From developing business plans for merchants to improving agricultural management tools, university students in the United States and Mexico are nearing completion of a bilateral partnership supported by Fundación Banorte.
The grant-winning universities were part of the 100,000 Strong in the Americas Innovation Fund, which encourages higher education institutions to adopt new models of academic exchange and workforce development programs throughout the Americas.
The eight cross-cultural research teams sought to broaden technical skills, solve real-world problems and stimulate economic prosperity across borders. The students also fostered cultural awareness that will help them in their studies for years to come.
“The first step in creating a better future comes down to education,” Banorte Chairman Carlos Hank González said. “Banorte is proud to play an essential role in helping these students develop their knowledge of when it comes to environmental practices, economics and culture.”
The participants’ collaborative projects, marked by economic advancement, entrepreneurism, technology, workforce development and other areas of study, were:
- Arizona State University, Tempe, and Instituto Tecnológico de Sonora, Ciudad Obregón, Sonora
- California State University, Fresno, and Universidad Panamericana, Campus Aguascalientes, Aguascalientes
- Fox Valley Technical College, Appleton, Wis., and Universidad Politécnica de Guanajuato, Cortazar, Guanajuato
- Kent State University at Stark, North Canton, Ohio, and Universidad Panamericana, Mexico City
- Northern Arizona University, Flagstaff, and Universidad de Sonora, Hermosillo, Sonora
- Polk State College, Winter Haven, Fla., and Instituto Tecnológico de Mérida, Mérida, Yucatán
- University of Texas at Dallas and Centro de Investigación y Docencia Económicas, Mexico City
- Sul Ross State University, Alpine, Texas, and Universidad Autonoma de Chihuahua, Chihuahua
During the exchange program between California State University and Universidad Panamericana, for example, students focused on agriculture, analyzing and comparing the complete dairy production chain in both countries. That included milk quality, food safety, processing and technology, food chemistry, sensory analysis and marketing.
Once students had a thorough understanding of the process, participants from both universities developed a new dairy product to advance agricultural sustainability and rural economic development.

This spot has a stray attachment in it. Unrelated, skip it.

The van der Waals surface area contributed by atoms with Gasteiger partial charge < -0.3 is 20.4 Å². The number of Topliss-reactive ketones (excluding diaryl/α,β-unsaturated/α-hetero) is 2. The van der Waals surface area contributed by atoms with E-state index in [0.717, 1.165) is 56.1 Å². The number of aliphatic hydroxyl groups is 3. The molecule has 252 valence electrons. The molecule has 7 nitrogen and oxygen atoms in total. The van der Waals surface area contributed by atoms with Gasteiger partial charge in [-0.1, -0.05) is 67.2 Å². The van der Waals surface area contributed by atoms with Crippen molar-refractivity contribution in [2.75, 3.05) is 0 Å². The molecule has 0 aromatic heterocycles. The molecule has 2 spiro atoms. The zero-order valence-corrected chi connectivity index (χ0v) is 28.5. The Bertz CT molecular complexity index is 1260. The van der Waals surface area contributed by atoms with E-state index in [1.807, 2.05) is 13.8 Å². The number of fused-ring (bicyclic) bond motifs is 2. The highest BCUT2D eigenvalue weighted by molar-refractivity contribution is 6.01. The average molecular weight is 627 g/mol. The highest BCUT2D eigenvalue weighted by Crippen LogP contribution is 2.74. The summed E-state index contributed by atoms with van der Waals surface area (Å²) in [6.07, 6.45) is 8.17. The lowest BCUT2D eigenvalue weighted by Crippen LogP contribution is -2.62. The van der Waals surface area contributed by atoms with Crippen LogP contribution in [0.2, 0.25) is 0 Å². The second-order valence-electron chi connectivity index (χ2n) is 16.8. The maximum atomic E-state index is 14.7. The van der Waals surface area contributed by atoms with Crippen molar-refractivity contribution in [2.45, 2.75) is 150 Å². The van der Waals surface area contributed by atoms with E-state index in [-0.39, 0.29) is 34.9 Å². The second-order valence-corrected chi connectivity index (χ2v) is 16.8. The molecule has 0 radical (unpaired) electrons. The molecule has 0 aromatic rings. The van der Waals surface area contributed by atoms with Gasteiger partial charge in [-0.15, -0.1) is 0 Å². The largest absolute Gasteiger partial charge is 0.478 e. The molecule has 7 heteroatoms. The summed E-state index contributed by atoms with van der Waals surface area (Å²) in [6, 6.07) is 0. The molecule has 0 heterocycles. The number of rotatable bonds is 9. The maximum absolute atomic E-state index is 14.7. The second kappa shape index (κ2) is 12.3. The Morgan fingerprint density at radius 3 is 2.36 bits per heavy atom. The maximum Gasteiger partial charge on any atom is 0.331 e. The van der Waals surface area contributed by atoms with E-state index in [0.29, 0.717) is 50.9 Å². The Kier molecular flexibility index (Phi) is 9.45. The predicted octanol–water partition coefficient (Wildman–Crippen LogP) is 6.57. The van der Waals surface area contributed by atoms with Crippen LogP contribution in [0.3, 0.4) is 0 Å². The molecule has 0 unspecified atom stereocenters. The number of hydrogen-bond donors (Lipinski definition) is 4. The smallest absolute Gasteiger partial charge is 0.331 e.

On another project, students from Fox Valley Technical College and Universidad Politécnica de Guanajuato worked to expand access to study abroad programs.
“The students bring diverse perspectives to our community and help leaders gain insights of what the future could be when we all work collaboratively to enhance our cultural competencies,” said Rayon Brown, chief diversity officer at Fox Valley.
The University of Texas at Dallas (UTD) and Centro de Investigación y Docencia Económicas focused on governmental finance programs. While on their trips in each country, students engaged in meetings and interviews with local officials, participated in workshops and visited various establishments.
“Each day, I learned about Mexico City’s intricate and vibrant culture and was able to see in real time how that vibrant culture played a major role in the city’s bureaucracy and local government,” said Sabrine Oujout, a student in UTD’s master’s public affairs program.
Mexico continues to be the leading country in this regional education initiative to form partnerships with U.S. universities and colleges to create and implement new academic exchange and training programs.
This Innovation Fund competition was sponsored by Fundación Banorte and Fundación Gruma, along with the Department of State, providing grants of $25,000 each in the most recent program.
The 100,000 Strong in the Americas (100K) Innovation Fund is the public-private sector collaboration among the U.S. Department of State, U.S. embassies, Partners of the Americas, companies, foundations and regional government partners working with academic networks to support and increase higher education institutional partnerships between the United States and the rest of the Western Hemisphere.